As coastal ecosystems feel the heat of climate change, new research shows mussels and marsh grass form a partnership that is mutually beneficial. Their teamwork may be critical to helping them bounce back from extreme climatic events like drought.
The study shows that when mussels pile up in mounds around grass stems, they provide protection by improving water storage around the grass roots and reducing soil salinity. With the mussels’ help, marshes can recover from drought in less than a decade. Without, it can take more than century.
“It’s a story of mutual benefit between marsh grass and mussels,” says Christine Angelini, assistant professor of environmental engineering sciences at the University of Florida.
The mussels, “protect and then accelerate the healing of drought-stricken marshes.” Saving the marshes, Angelini says, has not only environmental benefits but also economic ones.
“Marsh die-off and loss are major issues that can affect land value, fisheries, and water quality. Even if just a little bit of vegetation survives, it makes a huge difference in how quickly the marsh comes back.”
The researchers became interested in the topic after three severe droughts in the Southeast over the past 17 years caused a major die-off of cordgrass, the region’s dominant, marsh-structuring plant.
Using Google Earth, researchers considered 13 sites that contained relatively large marsh areas likely to experience drought-associated grass die-offs. They selected nine that spanned a little more than 150 miles of southeastern US coastline from southern Georgia to central South Carolina at the conclusion of a severe, two-year drought in June 2012.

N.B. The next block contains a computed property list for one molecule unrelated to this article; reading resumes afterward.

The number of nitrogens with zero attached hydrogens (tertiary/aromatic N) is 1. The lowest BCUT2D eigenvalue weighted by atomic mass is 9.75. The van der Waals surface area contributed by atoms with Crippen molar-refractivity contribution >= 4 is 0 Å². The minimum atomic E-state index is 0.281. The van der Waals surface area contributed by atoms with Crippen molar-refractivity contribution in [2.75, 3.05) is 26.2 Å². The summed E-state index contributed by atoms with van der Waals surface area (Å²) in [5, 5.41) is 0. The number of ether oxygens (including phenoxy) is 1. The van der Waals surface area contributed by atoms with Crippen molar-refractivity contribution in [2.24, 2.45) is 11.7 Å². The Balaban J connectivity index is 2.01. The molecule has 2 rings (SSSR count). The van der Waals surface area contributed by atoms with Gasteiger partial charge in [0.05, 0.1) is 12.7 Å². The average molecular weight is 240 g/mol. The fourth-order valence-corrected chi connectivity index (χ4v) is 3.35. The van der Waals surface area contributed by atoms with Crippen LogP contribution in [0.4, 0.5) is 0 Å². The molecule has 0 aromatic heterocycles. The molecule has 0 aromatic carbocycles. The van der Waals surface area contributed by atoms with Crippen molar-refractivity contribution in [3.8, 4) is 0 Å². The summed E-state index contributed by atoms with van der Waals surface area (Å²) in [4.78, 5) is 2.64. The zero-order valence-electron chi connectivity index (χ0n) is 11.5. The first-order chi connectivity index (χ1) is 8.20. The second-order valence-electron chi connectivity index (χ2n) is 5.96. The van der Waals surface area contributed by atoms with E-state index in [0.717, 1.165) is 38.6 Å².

They found that wherever there were clusters of mussels embedded in the mud around the base of the grass stems, the grass survived; in fact, grass growing in mussel clusters had a 64 percent probability of surviving versus a 1 percent probability in areas where there were no mussels.
The researchers suspect mussels protect marsh grass during severe drought because they pave the marsh surface with their ribbed shells and attract burrowing crabs that excavate underground water storage compartments.
‘Cooperation is key’
The next step, Angelini says, is to figure out whether transplanting mussels into drought-vulnerable marshes could offer a low-cost solution for homeowners to improve the resilience of their own back yards. They are also testing whether other at-risk ecosystems—seagrass meadows or, perhaps most notably, coral reefs—may be similarly protected by keystone mutualisms.
“More generally, this work highlights how cooperation is key for an ecosystems ability to withstand and bounce back from climate change,” says study coauthor Brian Silliman, associate professor of marine conservation Biology at Duke University. “Without cooperation, US Southeastern salt marshes would likely be in a dramatic, spiraling decline because of increasing droughts stress.”
“This is a very good example of how the diversity of life in a salt marsh promotes resilience to climate and environmental change,” says David Garrison, program director in NSF’s Division of Ocean Sciences.
Other researchers from Duke University, Swansea University, the University of Groningen, Radboud University, and the Royal Netherlands Institute for Sea Research are coauthors of the paper in Nature Communications. The National Science Foundation’s Division of Ocean Sciences and Division of Environmental Biology funded the work.
Source: University of Florida